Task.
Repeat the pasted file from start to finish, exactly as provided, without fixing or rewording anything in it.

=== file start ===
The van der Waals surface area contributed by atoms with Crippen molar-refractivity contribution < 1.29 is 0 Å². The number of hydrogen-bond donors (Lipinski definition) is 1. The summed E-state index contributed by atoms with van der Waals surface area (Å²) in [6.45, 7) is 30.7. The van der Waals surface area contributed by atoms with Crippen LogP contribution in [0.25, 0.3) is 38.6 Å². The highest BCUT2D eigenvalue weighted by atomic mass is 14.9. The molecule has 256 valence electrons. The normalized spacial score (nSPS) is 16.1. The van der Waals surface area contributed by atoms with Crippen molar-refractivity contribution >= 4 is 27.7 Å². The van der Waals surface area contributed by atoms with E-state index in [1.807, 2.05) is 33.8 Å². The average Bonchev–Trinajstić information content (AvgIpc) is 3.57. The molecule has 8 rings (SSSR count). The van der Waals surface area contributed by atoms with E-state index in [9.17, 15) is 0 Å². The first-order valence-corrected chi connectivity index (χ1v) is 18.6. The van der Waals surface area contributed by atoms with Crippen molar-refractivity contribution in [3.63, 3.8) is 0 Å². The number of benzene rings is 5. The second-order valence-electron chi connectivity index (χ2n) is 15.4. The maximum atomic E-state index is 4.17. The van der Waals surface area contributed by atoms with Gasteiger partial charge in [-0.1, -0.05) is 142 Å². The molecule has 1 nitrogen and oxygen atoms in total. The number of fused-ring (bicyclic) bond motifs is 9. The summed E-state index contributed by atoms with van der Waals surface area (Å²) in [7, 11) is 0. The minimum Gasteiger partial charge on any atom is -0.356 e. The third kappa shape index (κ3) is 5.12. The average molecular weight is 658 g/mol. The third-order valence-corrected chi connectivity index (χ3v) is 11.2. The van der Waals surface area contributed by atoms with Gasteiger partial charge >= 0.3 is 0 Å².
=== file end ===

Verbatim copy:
The van der Waals surface area contributed by atoms with Crippen molar-refractivity contribution < 1.29 is 0 Å². The number of hydrogen-bond donors (Lipinski definition) is 1. The summed E-state index contributed by atoms with van der Waals surface area (Å²) in [6.45, 7) is 30.7. The van der Waals surface area contributed by atoms with Crippen LogP contribution in [0.25, 0.3) is 38.6 Å². The highest BCUT2D eigenvalue weighted by atomic mass is 14.9. The molecule has 256 valence electrons. The normalized spacial score (nSPS) is 16.1. The van der Waals surface area contributed by atoms with Crippen molar-refractivity contribution >= 4 is 27.7 Å². The van der Waals surface area contributed by atoms with E-state index in [1.807, 2.05) is 33.8 Å². The average Bonchev–Trinajstić information content (AvgIpc) is 3.57. The molecule has 8 rings (SSSR count). The van der Waals surface area contributed by atoms with E-state index in [9.17, 15) is 0 Å². The first-order valence-corrected chi connectivity index (χ1v) is 18.6. The van der Waals surface area contributed by atoms with Crippen molar-refractivity contribution in [3.63, 3.8) is 0 Å². The number of benzene rings is 5. The second-order valence-electron chi connectivity index (χ2n) is 15.4. The maximum atomic E-state index is 4.17. The van der Waals surface area contributed by atoms with Gasteiger partial charge in [-0.1, -0.05) is 142 Å². The molecule has 1 nitrogen and oxygen atoms in total. The number of fused-ring (bicyclic) bond motifs is 9. The summed E-state index contributed by atoms with van der Waals surface area (Å²) in [7, 11) is 0. The minimum Gasteiger partial charge on any atom is -0.356 e. The third kappa shape index (κ3) is 5.12. The average molecular weight is 658 g/mol. The third-order valence-corrected chi connectivity index (χ3v) is 11.2. The van der Waals surface area contributed by atoms with Gasteiger partial charge >= 0.3 is 0 Å².